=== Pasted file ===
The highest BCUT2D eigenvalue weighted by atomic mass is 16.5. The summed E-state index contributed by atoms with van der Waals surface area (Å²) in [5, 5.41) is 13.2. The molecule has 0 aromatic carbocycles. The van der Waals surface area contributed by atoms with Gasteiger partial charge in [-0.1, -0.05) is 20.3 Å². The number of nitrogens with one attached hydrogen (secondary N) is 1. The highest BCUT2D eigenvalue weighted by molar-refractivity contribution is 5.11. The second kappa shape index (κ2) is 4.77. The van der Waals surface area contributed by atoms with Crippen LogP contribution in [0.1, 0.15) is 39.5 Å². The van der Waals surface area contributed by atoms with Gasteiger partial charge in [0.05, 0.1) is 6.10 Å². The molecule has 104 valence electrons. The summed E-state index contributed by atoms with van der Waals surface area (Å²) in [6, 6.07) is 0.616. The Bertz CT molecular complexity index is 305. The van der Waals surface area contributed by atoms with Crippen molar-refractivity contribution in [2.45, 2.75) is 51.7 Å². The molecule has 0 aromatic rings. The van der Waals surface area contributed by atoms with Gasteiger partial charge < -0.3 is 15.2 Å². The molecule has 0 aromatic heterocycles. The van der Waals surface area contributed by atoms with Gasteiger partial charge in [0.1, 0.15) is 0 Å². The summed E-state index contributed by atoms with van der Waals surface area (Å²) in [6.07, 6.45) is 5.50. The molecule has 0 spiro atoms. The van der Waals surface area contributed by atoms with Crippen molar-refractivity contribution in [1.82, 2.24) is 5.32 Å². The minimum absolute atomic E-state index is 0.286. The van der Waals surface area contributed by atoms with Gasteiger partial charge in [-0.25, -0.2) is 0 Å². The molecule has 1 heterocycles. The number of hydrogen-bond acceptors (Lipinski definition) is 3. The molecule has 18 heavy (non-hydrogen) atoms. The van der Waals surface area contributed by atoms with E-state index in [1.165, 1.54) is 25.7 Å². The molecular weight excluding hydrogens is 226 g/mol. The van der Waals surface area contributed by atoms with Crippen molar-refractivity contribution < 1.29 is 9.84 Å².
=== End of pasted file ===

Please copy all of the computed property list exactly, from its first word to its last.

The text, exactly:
The highest BCUT2D eigenvalue weighted by atomic mass is 16.5. The summed E-state index contributed by atoms with van der Waals surface area (Å²) in [5, 5.41) is 13.2. The molecule has 0 aromatic carbocycles. The van der Waals surface area contributed by atoms with Gasteiger partial charge in [-0.1, -0.05) is 20.3 Å². The number of nitrogens with one attached hydrogen (secondary N) is 1. The highest BCUT2D eigenvalue weighted by molar-refractivity contribution is 5.11. The second kappa shape index (κ2) is 4.77. The van der Waals surface area contributed by atoms with Crippen LogP contribution in [0.1, 0.15) is 39.5 Å². The van der Waals surface area contributed by atoms with Gasteiger partial charge in [0.05, 0.1) is 6.10 Å². The molecule has 104 valence electrons. The summed E-state index contributed by atoms with van der Waals surface area (Å²) in [6, 6.07) is 0.616. The Bertz CT molecular complexity index is 305. The van der Waals surface area contributed by atoms with Crippen molar-refractivity contribution in [2.45, 2.75) is 51.7 Å². The molecule has 0 aromatic rings. The van der Waals surface area contributed by atoms with Gasteiger partial charge < -0.3 is 15.2 Å². The molecule has 0 aromatic heterocycles. The van der Waals surface area contributed by atoms with Gasteiger partial charge in [0.1, 0.15) is 0 Å². The summed E-state index contributed by atoms with van der Waals surface area (Å²) in [6.07, 6.45) is 5.50. The molecule has 0 spiro atoms. The van der Waals surface area contributed by atoms with Crippen molar-refractivity contribution in [1.82, 2.24) is 5.32 Å². The minimum absolute atomic E-state index is 0.286. The van der Waals surface area contributed by atoms with Gasteiger partial charge in [-0.25, -0.2) is 0 Å². The molecule has 1 heterocycles. The number of hydrogen-bond acceptors (Lipinski definition) is 3. The molecule has 18 heavy (non-hydrogen) atoms. The van der Waals surface area contributed by atoms with E-state index in [1.165, 1.54) is 25.7 Å². The molecular weight excluding hydrogens is 226 g/mol. The van der Waals surface area contributed by atoms with Crippen molar-refractivity contribution < 1.29 is 9.84 Å².